Management of bleeding following major trauma: an updated European guideline
Critical Care (London, England). 2010;14((2):):R52.
INTRODUCTION Evidence-based recommendations are needed to guide the acute management of the bleeding trauma patient, which when implemented may improve patient outcomes. METHODS The multidisciplinary Task Force for Advanced Bleeding Care in Trauma was formed in 2005 with the aim of developing a guideline for the management of bleeding following severe injury. This document presents an updated version of the guideline published by the group in 2007. Recommendations were formulated using a nominal group process, the Grading of Recommendations Assessment, Development and Evaluation (GRADE) hierarchy of evidence and based on a systematic review of published literature. RESULTS Key changes encompassed in this version of the guideline include new recommendations on coagulation support and monitoring and the appropriate use of local haemostatic measures, tourniquets, calcium and desmopressin in the bleeding trauma patient. The remaining recommendations have been reevaluated and graded based on literature published since the last edition of the guideline. Consideration was also given to changes in clinical practice that have taken place during this time period as a result of both new evidence and changes in the general availability of relevant agents and technologies. CONCLUSIONS This guideline provides an evidence-based multidisciplinary approach to the management of critically injured bleeding trauma patients.
Scientific and logistical challenges in designing the CONTROL trial: recombinant factor VIIa in severe trauma patients with refractory bleeding
Clinical Trials. 2009;6((5):):467-79.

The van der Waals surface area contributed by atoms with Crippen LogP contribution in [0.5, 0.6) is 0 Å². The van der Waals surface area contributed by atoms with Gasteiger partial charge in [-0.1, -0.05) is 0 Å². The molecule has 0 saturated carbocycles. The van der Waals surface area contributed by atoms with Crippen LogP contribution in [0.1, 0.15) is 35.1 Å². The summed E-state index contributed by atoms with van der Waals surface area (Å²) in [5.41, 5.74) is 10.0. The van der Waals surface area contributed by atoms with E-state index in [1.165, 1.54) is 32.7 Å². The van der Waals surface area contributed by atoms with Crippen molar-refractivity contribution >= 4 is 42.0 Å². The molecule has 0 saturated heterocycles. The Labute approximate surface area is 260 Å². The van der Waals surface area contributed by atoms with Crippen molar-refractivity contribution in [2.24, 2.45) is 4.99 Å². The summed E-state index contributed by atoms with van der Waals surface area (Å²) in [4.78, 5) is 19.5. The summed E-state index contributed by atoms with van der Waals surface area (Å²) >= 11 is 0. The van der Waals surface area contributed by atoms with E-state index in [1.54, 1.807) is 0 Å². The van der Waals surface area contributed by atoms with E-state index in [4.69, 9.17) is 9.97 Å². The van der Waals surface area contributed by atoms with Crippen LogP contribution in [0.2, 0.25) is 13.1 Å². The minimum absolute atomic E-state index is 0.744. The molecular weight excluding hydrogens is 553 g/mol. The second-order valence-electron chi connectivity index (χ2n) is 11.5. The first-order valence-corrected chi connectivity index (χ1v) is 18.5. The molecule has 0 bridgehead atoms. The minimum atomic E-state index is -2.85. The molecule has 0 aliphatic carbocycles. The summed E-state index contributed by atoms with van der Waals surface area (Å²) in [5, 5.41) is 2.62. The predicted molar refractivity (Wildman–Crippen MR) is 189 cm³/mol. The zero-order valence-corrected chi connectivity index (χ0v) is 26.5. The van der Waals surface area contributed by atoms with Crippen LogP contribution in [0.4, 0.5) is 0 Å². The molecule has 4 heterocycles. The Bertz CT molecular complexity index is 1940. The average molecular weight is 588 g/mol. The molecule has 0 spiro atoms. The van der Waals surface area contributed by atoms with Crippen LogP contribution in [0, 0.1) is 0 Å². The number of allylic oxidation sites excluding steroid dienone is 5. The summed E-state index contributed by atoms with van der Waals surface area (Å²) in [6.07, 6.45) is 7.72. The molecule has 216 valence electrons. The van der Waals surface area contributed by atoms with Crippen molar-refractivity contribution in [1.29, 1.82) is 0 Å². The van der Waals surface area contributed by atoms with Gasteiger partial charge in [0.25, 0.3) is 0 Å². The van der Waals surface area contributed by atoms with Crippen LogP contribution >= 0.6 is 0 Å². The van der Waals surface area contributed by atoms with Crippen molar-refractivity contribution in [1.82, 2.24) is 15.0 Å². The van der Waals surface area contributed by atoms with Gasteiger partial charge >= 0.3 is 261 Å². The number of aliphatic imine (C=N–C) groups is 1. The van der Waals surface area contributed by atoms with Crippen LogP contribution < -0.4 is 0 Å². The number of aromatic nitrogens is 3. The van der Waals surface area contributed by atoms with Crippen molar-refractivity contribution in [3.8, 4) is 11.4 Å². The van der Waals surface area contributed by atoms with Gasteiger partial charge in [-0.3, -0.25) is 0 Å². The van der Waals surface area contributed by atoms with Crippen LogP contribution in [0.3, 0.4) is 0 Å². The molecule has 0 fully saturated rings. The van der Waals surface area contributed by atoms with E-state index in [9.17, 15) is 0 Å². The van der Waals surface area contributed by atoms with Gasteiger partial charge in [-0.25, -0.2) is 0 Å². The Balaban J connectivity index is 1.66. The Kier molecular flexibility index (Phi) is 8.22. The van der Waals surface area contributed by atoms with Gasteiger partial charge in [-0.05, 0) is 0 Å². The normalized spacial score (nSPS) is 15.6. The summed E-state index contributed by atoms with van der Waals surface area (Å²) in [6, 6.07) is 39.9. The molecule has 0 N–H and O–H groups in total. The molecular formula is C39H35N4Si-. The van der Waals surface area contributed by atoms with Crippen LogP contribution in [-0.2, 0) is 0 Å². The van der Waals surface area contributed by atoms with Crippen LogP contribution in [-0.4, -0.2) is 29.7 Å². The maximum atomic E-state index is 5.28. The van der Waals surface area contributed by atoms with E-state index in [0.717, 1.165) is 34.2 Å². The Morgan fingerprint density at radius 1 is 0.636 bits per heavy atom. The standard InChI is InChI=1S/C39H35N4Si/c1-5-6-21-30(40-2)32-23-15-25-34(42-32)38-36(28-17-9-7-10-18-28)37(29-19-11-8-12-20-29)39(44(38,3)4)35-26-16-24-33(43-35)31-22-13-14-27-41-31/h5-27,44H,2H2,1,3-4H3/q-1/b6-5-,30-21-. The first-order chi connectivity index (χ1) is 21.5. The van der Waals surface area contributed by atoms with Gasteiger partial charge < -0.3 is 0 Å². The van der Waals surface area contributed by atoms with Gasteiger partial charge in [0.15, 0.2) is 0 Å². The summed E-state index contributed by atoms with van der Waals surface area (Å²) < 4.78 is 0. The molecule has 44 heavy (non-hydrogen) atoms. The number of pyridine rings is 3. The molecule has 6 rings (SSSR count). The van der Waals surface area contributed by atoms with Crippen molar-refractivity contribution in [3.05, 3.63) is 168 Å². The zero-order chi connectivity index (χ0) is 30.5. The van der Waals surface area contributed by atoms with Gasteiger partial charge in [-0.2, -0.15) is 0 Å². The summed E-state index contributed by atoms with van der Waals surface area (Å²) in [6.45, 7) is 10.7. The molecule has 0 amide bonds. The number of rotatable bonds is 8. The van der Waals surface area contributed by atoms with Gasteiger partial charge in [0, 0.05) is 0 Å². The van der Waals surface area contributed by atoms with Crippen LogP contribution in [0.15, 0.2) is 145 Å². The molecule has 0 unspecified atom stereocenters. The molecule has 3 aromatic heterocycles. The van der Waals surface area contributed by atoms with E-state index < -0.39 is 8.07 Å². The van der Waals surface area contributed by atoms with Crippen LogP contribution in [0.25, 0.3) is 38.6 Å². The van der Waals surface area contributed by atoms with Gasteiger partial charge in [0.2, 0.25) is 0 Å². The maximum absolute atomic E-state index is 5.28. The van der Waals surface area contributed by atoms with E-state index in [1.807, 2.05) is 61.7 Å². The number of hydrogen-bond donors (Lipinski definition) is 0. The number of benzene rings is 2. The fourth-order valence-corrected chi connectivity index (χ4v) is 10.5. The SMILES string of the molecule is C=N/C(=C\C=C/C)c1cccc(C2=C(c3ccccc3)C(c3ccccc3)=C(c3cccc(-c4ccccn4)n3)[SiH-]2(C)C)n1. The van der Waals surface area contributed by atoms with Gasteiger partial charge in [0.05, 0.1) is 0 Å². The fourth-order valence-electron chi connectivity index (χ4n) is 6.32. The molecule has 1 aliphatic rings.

BACKGROUND Clinical research in trauma patients poses multiple challenges in study design. These reflect the heterogeneity of injury and treatment, the paucity of acceptable study endpoints aside from mortality, and the difficulties inherent in obtaining informed consent in acutely ill populations. A current example of this problem is the study of recombinant factor VIIa (rFVIIa), which has attracted considerable interest as a systemic procoagulant agent for use in trauma patients with exsanguinating hemorrhage. PURPOSE To report on the implementation of an international trial - CONTROL - intended to assess the efficacy and safety of rFVIIa in trauma, and discuss trauma research study design in light of this experience. METHODS The CONTROL trial international steering committee confronted a number of barriers in the design of the CONTROL trial. They addressed methodologies for (1) standardizing entry criteria for trauma patients suffering inherently heterogeneous injuries, (2) obtaining informed consent in an acutely injured population with altered levels of consciousness, (3) avoiding futile care, while recruiting subjects with incompletely diagnosed injuries, (4) standardizing trauma intensive care across different investigating sites and countries, and (5) establishing study endpoints that were both clinically relevant and convincing to regulatory authorities. The resulting study methodology is reported. RESULTS The CONTROL trial began active recruitment in October 2005, and was halted on June 11, 2008 because the observed mortality in the 576 enrolled patients was so far below expectations that the study would lack sufficient statistical power at the planned number of subjects to demonstrate a benefit. The utility of the endpoints selected for study will not be known until completion of data analysis. LIMITATIONS Any clinical trial in trauma patients must cope with the urgency of care required, issues of patient heterogeneity, standardization of care across multiple centers, and the difficulties of obtaining informed consent. CONCLUSION Research in acutely hemorrhaging trauma patients presents numerous scientific and ethical challenges. The methodology of the CONTROL study is presented as an example of how some of these challenges can be approached and managed, and of the pitfalls that may arise.